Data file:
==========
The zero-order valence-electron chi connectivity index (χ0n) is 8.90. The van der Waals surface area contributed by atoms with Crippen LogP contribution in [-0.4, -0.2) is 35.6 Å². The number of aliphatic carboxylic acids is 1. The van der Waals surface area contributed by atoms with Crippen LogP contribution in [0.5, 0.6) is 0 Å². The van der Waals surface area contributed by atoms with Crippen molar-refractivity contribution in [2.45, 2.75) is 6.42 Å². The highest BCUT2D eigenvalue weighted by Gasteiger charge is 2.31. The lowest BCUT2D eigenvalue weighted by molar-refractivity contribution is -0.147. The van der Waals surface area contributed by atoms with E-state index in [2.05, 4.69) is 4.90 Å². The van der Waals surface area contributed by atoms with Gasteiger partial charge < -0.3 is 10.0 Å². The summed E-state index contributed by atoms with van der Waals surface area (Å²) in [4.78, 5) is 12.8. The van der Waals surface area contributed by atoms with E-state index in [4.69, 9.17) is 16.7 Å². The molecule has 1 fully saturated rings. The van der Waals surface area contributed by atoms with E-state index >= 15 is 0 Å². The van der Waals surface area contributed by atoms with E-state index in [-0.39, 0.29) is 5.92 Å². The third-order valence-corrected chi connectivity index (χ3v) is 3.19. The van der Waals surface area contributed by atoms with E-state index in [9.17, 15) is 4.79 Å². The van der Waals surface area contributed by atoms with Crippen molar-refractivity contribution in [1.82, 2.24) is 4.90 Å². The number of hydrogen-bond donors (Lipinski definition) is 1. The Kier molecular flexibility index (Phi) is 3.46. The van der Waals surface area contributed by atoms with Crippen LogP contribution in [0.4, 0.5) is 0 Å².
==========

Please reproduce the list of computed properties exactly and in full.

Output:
The zero-order valence-electron chi connectivity index (χ0n) is 8.90. The van der Waals surface area contributed by atoms with Crippen LogP contribution in [-0.4, -0.2) is 35.6 Å². The number of aliphatic carboxylic acids is 1. The van der Waals surface area contributed by atoms with Crippen LogP contribution in [0.5, 0.6) is 0 Å². The van der Waals surface area contributed by atoms with Crippen molar-refractivity contribution in [2.45, 2.75) is 6.42 Å². The highest BCUT2D eigenvalue weighted by Gasteiger charge is 2.31. The lowest BCUT2D eigenvalue weighted by molar-refractivity contribution is -0.147. The van der Waals surface area contributed by atoms with E-state index in [2.05, 4.69) is 4.90 Å². The van der Waals surface area contributed by atoms with Gasteiger partial charge < -0.3 is 10.0 Å². The summed E-state index contributed by atoms with van der Waals surface area (Å²) in [4.78, 5) is 12.8. The van der Waals surface area contributed by atoms with E-state index in [4.69, 9.17) is 16.7 Å². The molecule has 1 fully saturated rings. The van der Waals surface area contributed by atoms with E-state index >= 15 is 0 Å². The van der Waals surface area contributed by atoms with E-state index in [-0.39, 0.29) is 5.92 Å². The third-order valence-corrected chi connectivity index (χ3v) is 3.19. The van der Waals surface area contributed by atoms with E-state index in [9.17, 15) is 4.79 Å². The van der Waals surface area contributed by atoms with Crippen molar-refractivity contribution in [1.82, 2.24) is 4.90 Å². The number of hydrogen-bond donors (Lipinski definition) is 1. The Kier molecular flexibility index (Phi) is 3.46. The van der Waals surface area contributed by atoms with Crippen LogP contribution in [0.4, 0.5) is 0 Å².